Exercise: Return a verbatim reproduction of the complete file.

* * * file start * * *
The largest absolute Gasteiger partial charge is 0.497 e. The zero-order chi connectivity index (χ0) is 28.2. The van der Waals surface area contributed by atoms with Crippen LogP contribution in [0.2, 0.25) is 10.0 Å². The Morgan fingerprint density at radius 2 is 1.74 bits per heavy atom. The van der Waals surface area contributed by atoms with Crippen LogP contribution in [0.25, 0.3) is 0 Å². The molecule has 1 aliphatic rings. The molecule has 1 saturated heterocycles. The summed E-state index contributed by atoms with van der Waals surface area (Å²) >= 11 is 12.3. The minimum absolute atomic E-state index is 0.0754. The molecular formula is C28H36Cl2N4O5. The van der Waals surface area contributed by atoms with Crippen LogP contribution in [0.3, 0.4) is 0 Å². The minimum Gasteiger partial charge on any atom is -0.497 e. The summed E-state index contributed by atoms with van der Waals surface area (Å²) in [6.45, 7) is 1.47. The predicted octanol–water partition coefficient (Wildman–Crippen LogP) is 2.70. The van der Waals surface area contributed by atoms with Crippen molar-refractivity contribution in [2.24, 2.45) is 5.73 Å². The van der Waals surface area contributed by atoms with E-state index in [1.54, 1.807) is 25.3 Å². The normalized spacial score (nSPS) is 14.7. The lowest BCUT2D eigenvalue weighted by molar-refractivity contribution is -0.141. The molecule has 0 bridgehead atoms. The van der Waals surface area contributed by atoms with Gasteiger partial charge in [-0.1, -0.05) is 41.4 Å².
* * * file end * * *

The largest absolute Gasteiger partial charge is 0.497 e. The zero-order chi connectivity index (χ0) is 28.2. The van der Waals surface area contributed by atoms with Crippen LogP contribution in [0.2, 0.25) is 10.0 Å². The Morgan fingerprint density at radius 2 is 1.74 bits per heavy atom. The van der Waals surface area contributed by atoms with Crippen LogP contribution in [0.25, 0.3) is 0 Å². The molecule has 1 aliphatic rings. The molecule has 1 saturated heterocycles. The summed E-state index contributed by atoms with van der Waals surface area (Å²) >= 11 is 12.3. The minimum absolute atomic E-state index is 0.0754. The molecular formula is C28H36Cl2N4O5. The van der Waals surface area contributed by atoms with Crippen LogP contribution in [0.3, 0.4) is 0 Å². The minimum Gasteiger partial charge on any atom is -0.497 e. The summed E-state index contributed by atoms with van der Waals surface area (Å²) in [6.45, 7) is 1.47. The predicted octanol–water partition coefficient (Wildman–Crippen LogP) is 2.70. The van der Waals surface area contributed by atoms with Crippen molar-refractivity contribution in [2.24, 2.45) is 5.73 Å². The van der Waals surface area contributed by atoms with E-state index in [1.54, 1.807) is 25.3 Å². The normalized spacial score (nSPS) is 14.7. The lowest BCUT2D eigenvalue weighted by molar-refractivity contribution is -0.141. The molecule has 0 bridgehead atoms. The van der Waals surface area contributed by atoms with Gasteiger partial charge in [-0.1, -0.05) is 41.4 Å².